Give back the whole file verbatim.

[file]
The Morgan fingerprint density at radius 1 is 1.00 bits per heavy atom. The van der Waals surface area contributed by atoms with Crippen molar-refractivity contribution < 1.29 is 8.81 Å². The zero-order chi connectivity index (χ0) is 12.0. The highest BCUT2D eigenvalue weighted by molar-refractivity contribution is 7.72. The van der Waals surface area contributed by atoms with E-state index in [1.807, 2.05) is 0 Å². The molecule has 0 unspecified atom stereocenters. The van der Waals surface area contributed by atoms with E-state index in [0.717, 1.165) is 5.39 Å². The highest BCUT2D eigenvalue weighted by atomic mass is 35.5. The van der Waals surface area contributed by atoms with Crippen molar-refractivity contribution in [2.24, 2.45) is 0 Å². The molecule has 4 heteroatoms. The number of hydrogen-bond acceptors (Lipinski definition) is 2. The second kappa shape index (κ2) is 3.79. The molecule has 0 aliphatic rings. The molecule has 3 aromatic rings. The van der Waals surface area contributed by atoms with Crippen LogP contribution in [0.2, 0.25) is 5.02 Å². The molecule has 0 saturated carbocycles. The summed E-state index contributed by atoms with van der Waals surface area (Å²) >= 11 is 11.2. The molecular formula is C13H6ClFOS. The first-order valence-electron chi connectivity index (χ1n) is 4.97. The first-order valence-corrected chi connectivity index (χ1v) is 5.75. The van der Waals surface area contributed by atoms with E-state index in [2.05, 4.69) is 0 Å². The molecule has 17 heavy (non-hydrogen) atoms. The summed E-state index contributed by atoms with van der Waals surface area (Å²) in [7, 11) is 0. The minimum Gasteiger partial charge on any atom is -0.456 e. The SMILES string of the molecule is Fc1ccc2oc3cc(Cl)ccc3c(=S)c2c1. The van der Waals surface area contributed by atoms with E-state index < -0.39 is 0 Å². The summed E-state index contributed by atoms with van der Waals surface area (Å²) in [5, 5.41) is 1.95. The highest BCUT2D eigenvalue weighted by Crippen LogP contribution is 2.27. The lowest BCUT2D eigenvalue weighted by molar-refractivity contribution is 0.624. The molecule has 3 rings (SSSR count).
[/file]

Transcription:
The Morgan fingerprint density at radius 1 is 1.00 bits per heavy atom. The van der Waals surface area contributed by atoms with Crippen molar-refractivity contribution < 1.29 is 8.81 Å². The zero-order chi connectivity index (χ0) is 12.0. The highest BCUT2D eigenvalue weighted by molar-refractivity contribution is 7.72. The van der Waals surface area contributed by atoms with E-state index in [1.807, 2.05) is 0 Å². The molecule has 0 unspecified atom stereocenters. The van der Waals surface area contributed by atoms with E-state index in [0.717, 1.165) is 5.39 Å². The highest BCUT2D eigenvalue weighted by atomic mass is 35.5. The van der Waals surface area contributed by atoms with Crippen molar-refractivity contribution in [2.24, 2.45) is 0 Å². The molecule has 4 heteroatoms. The number of hydrogen-bond acceptors (Lipinski definition) is 2. The second kappa shape index (κ2) is 3.79. The molecule has 0 aliphatic rings. The molecule has 3 aromatic rings. The van der Waals surface area contributed by atoms with Crippen LogP contribution in [0.2, 0.25) is 5.02 Å². The molecule has 0 saturated carbocycles. The summed E-state index contributed by atoms with van der Waals surface area (Å²) >= 11 is 11.2. The molecular formula is C13H6ClFOS. The first-order valence-electron chi connectivity index (χ1n) is 4.97. The first-order valence-corrected chi connectivity index (χ1v) is 5.75. The van der Waals surface area contributed by atoms with E-state index in [2.05, 4.69) is 0 Å². The molecule has 17 heavy (non-hydrogen) atoms. The summed E-state index contributed by atoms with van der Waals surface area (Å²) in [7, 11) is 0. The minimum Gasteiger partial charge on any atom is -0.456 e. The SMILES string of the molecule is Fc1ccc2oc3cc(Cl)ccc3c(=S)c2c1. The van der Waals surface area contributed by atoms with E-state index < -0.39 is 0 Å². The summed E-state index contributed by atoms with van der Waals surface area (Å²) in [5, 5.41) is 1.95. The highest BCUT2D eigenvalue weighted by Crippen LogP contribution is 2.27. The lowest BCUT2D eigenvalue weighted by molar-refractivity contribution is 0.624. The molecule has 3 rings (SSSR count).